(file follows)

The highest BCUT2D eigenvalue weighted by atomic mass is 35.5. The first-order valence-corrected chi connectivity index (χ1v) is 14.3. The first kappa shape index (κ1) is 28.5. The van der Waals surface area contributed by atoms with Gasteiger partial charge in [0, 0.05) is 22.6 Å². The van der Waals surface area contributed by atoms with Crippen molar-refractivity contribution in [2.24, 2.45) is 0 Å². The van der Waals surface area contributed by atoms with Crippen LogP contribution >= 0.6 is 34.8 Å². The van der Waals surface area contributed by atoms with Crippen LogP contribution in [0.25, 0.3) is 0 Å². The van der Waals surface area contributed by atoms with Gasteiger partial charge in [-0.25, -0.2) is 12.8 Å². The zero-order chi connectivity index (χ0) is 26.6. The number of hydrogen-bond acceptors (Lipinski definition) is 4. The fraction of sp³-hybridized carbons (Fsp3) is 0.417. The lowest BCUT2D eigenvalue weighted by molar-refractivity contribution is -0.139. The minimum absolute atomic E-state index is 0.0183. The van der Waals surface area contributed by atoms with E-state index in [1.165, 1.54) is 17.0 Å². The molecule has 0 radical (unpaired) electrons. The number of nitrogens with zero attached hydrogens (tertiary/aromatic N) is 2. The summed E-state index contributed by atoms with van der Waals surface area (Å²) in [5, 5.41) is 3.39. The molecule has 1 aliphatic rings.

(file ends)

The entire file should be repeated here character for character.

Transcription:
The highest BCUT2D eigenvalue weighted by atomic mass is 35.5. The first-order valence-corrected chi connectivity index (χ1v) is 14.3. The first kappa shape index (κ1) is 28.5. The van der Waals surface area contributed by atoms with Gasteiger partial charge in [0, 0.05) is 22.6 Å². The van der Waals surface area contributed by atoms with Crippen molar-refractivity contribution in [2.24, 2.45) is 0 Å². The van der Waals surface area contributed by atoms with Crippen LogP contribution >= 0.6 is 34.8 Å². The van der Waals surface area contributed by atoms with Crippen LogP contribution in [0.25, 0.3) is 0 Å². The van der Waals surface area contributed by atoms with Gasteiger partial charge in [-0.25, -0.2) is 12.8 Å². The zero-order chi connectivity index (χ0) is 26.6. The number of hydrogen-bond acceptors (Lipinski definition) is 4. The fraction of sp³-hybridized carbons (Fsp3) is 0.417. The lowest BCUT2D eigenvalue weighted by molar-refractivity contribution is -0.139. The minimum absolute atomic E-state index is 0.0183. The van der Waals surface area contributed by atoms with E-state index in [1.165, 1.54) is 17.0 Å². The molecule has 0 radical (unpaired) electrons. The number of nitrogens with zero attached hydrogens (tertiary/aromatic N) is 2. The summed E-state index contributed by atoms with van der Waals surface area (Å²) in [5, 5.41) is 3.39. The molecule has 1 aliphatic rings.